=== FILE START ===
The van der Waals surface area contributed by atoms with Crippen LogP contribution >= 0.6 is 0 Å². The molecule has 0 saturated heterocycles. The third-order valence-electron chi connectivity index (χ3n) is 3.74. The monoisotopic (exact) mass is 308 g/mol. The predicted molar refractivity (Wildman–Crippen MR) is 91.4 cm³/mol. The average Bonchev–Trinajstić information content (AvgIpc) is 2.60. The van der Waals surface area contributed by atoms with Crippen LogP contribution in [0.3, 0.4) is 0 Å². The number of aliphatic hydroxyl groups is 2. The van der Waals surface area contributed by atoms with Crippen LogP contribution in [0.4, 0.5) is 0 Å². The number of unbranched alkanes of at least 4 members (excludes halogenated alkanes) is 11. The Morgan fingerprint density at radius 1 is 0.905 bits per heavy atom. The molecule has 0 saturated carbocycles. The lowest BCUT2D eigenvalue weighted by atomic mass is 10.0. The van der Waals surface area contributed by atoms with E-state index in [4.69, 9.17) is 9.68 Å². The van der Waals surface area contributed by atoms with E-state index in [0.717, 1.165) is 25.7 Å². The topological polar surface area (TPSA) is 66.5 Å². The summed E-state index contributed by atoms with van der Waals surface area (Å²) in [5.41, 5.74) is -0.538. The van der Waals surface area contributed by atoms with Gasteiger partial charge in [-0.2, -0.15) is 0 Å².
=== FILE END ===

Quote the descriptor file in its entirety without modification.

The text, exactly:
The van der Waals surface area contributed by atoms with Crippen LogP contribution >= 0.6 is 0 Å². The molecule has 0 saturated heterocycles. The third-order valence-electron chi connectivity index (χ3n) is 3.74. The monoisotopic (exact) mass is 308 g/mol. The predicted molar refractivity (Wildman–Crippen MR) is 91.4 cm³/mol. The average Bonchev–Trinajstić information content (AvgIpc) is 2.60. The van der Waals surface area contributed by atoms with Crippen LogP contribution in [0.3, 0.4) is 0 Å². The number of aliphatic hydroxyl groups is 2. The van der Waals surface area contributed by atoms with Crippen LogP contribution in [0.4, 0.5) is 0 Å². The number of unbranched alkanes of at least 4 members (excludes halogenated alkanes) is 11. The Morgan fingerprint density at radius 1 is 0.905 bits per heavy atom. The molecule has 0 saturated carbocycles. The lowest BCUT2D eigenvalue weighted by atomic mass is 10.0. The van der Waals surface area contributed by atoms with E-state index in [4.69, 9.17) is 9.68 Å². The van der Waals surface area contributed by atoms with E-state index in [0.717, 1.165) is 25.7 Å². The topological polar surface area (TPSA) is 66.5 Å². The summed E-state index contributed by atoms with van der Waals surface area (Å²) in [5.41, 5.74) is -0.538. The van der Waals surface area contributed by atoms with Gasteiger partial charge in [-0.2, -0.15) is 0 Å².